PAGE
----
Taking inspiration from the stars
Take one bulb of garlic, seven sisters, a poet, and a printmaker, and leave them overnight under the Plaides star constellation.
Without even adding eye of newt, the results you’ll get from these unusual ingredients are very interesting indeed.
Just ask poet Helen Lehndorf and printmaker Virginia Jamieson.
A few months ago, the local pair met by chance at the Palmerston North City Library. Lehndorf was speaking about her poetry, and Jamieson was looking for inspiration for a project she had in mind.
The two got talking, and realised they had creativity in common.
With the Plaides star constellation set to reappear in the sky, they decided the theme of Matariki, or the Maori New Year, would be their inspiration.
Lehndorf roped six other word-savvy women into joining the collaboration, and the resulting exhibition, Eyes in the Skies is at Square Edge in time for Montana poetry day today.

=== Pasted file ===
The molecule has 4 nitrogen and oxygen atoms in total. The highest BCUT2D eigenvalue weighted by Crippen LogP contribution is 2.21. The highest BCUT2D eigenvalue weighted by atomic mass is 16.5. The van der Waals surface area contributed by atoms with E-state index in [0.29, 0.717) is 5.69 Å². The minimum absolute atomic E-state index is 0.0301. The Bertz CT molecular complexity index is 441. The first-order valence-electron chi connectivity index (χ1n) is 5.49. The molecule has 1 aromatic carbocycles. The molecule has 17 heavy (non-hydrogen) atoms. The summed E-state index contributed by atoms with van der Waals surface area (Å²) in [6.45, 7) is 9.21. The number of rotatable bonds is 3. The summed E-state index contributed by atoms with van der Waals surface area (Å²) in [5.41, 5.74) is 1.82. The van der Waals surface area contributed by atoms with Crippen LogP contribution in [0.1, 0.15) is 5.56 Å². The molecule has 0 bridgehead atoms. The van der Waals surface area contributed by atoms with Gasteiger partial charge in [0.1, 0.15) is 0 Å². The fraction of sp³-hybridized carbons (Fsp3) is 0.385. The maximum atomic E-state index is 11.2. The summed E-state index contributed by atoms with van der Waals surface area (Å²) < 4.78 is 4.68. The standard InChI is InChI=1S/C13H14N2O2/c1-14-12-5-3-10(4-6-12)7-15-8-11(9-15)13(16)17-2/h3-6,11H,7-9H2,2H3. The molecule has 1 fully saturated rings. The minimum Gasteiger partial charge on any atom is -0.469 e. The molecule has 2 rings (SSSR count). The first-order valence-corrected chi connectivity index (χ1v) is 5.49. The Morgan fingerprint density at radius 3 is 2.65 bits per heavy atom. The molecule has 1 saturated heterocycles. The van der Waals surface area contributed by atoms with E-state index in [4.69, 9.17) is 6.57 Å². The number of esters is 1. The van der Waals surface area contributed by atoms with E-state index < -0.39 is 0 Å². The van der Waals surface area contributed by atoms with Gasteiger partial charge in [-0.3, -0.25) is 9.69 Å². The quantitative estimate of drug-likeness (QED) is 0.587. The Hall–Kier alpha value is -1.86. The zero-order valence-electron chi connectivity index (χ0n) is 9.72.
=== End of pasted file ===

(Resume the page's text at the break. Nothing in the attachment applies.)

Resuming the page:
Seven poems and seven prints grace the walls of the gallery, each work centred around an individual interpretation of Matariki.
Jamieson made three prints first, and asked poets to write words inspired by the images.
She was then given poems by the remaining four poets, and had to create a picture to illustrate the verses.
It wasn’t an easy task, Jamieson says.
‘‘It was nerve-racking for me, there’s that slightly scary feeling of ‘do I understand the poem’, which in itself sparks an interesting conversation.
‘‘You bring your own kinds of meanings to things.’’ The words the poets penned from looking at her art are intriguing too, she says.
From an image Jamieson drew of a crop, Lehndorf wrote the poem Garlic planting time, drawing on her own love of nature.
It wasn’t necessarily what Jamieson had intended – but was wonderful to see a different interpretation, she says.
Lehndorf, who works as a creative writing tutor at Massey University, agreed working creatively with others has interesting moments.
‘‘I love collaborating, because as a writer it’s very solitary work. If I get the chance to collaborate, I jump at it, it’s invigorating and it effects positively the work I go on to do myself.’’
Left: The Eyes In The Skies exhibition includes Warren Warbrick’s Huia, carved from Totara.
Poet Helen Lehndorf has formed poetry group Seven Sisters, which has collaborated with printmaker and musician Virginia Jamieson for an exhibition and performance celebrating Montana Poetry day and Matariki. works by sculptor and musician Warren...